100,000 tech jobs by 2020, that's the push and promise by the white house's TechHire initiative.
This year, Omaha is part of a few dozen communities building a pipeline for tech workers.
The goal of TechHire is to have students like these folks learn computer-related jobs here and stay in Omaha to work in tech jobs.
It's the first day of class at Interface Web School in downtown Omaha and the students are introducing each other.
They're part of a growing trend now a big push by the White House it's called TechHire.
President Obama announced tech hire two years ago, picking communities to build tech talent pipelines.
The goal is creating 100,000 skilled tech workers by 2020.
This year, Omaha was among 20 communities selected for Tech Hire eligible for millions of dollars in federal grant funding.
Shonna Dorsey with Interface Code School went to the White House to learn about TechHire.
In Omaha, the chamber, nonprofit aim, interface and Omaha code schools will all work together to create a thousand tech jobs over the next few years.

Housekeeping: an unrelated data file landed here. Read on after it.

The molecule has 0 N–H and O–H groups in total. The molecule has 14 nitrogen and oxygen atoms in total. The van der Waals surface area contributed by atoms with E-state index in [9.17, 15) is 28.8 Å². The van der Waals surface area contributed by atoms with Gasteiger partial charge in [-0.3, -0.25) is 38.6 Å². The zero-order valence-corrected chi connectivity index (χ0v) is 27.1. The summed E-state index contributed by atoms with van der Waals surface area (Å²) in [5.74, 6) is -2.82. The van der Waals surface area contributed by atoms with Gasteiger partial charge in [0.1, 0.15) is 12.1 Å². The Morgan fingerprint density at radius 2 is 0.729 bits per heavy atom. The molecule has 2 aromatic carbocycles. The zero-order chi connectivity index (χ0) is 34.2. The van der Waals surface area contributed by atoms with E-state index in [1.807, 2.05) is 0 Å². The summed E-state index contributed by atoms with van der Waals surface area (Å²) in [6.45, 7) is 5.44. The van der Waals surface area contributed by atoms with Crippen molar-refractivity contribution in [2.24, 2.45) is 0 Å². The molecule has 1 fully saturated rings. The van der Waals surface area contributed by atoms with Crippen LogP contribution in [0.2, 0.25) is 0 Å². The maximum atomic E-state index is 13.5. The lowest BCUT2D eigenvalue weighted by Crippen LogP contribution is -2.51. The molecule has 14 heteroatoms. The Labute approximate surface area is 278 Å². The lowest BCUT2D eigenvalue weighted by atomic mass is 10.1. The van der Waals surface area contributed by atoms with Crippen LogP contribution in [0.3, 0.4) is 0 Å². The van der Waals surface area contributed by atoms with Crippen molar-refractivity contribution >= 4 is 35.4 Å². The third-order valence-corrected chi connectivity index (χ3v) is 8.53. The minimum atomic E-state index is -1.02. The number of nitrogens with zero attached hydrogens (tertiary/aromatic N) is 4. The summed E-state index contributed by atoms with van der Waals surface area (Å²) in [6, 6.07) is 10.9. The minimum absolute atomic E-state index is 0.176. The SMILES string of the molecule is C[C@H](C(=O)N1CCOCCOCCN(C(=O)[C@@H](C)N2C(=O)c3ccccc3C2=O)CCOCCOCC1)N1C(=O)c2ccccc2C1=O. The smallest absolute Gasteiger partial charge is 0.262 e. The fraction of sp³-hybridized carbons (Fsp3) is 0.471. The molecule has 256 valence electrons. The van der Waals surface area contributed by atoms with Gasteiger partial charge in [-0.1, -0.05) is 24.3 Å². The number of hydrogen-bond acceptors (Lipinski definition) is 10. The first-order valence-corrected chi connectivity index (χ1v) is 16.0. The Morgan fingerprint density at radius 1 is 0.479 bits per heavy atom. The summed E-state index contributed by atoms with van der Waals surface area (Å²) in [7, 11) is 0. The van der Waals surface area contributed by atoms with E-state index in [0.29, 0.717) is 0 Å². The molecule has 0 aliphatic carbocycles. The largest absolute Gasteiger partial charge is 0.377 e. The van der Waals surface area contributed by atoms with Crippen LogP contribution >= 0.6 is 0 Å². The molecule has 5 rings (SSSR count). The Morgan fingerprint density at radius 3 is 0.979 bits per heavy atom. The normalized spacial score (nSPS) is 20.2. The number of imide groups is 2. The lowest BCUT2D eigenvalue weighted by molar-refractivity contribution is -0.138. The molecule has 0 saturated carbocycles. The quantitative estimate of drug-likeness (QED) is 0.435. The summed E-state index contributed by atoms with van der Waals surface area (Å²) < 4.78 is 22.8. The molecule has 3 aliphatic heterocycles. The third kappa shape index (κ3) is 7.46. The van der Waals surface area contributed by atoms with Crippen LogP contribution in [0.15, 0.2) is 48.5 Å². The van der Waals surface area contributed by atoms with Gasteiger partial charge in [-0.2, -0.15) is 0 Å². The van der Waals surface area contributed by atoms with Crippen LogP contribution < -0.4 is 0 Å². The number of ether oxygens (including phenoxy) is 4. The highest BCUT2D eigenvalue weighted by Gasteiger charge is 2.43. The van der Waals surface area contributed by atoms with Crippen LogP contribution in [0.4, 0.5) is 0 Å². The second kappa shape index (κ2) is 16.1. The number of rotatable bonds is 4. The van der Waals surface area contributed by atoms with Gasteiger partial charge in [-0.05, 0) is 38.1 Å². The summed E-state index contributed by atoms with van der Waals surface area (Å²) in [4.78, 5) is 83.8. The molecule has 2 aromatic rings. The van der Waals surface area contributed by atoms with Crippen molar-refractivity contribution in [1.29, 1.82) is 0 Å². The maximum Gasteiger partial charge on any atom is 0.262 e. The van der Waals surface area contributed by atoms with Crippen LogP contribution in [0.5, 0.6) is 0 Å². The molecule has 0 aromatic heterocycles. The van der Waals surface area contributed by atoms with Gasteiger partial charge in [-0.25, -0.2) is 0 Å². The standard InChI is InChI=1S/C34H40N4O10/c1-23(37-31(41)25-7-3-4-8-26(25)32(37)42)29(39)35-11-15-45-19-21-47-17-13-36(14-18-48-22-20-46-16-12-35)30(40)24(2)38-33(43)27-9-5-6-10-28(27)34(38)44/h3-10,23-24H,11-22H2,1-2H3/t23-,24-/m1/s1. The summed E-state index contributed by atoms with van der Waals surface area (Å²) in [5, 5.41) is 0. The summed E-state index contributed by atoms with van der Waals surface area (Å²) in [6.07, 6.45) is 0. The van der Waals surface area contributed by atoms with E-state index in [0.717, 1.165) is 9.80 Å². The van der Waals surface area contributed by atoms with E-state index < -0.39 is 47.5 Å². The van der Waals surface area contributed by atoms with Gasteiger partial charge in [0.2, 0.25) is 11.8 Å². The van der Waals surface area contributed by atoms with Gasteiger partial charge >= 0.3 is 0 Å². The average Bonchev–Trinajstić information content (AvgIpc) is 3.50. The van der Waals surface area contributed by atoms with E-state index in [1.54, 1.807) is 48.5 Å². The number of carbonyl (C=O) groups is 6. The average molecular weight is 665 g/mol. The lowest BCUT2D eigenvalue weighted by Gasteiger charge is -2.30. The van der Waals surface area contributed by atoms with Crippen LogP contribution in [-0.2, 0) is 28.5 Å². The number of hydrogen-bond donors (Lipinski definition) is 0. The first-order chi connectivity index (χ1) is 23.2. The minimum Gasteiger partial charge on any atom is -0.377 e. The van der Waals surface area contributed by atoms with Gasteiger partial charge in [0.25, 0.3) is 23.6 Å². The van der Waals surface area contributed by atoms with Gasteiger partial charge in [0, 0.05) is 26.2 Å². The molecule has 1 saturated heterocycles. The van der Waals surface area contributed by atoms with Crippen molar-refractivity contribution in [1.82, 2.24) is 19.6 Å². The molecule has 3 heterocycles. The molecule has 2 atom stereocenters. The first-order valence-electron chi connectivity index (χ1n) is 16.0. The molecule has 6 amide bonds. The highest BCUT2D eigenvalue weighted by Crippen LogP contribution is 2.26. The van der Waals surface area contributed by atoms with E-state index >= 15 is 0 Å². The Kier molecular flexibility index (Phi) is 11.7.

“The employers are getting on board to say they will look at nontraditional talent so that means you don't have a 4 or 2-year degree but you have taken some additional training like with one of the code schools,” Dorsey said.
At aim, that growth starts at a very young age, Victoria Novak with aim says while Omaha’s overall unemployment is very low pockets of north and south Omaha have high unemployment numbers.
“But by getting connected with the tech hire players.
Unemployed or underserved people in those pockets could see big changes,” she said.
Change into possibly making 10-12 dollars an hour to potentially making 43 dollars as they continue to grow their skill set.
“I was having a little bit of trouble finding a job, so I needed to beef up my skills so I could be more marketable...and this offered me the opportunity to do that,” Novak said.
One of the first of those hundreds of tech hires in Omaha.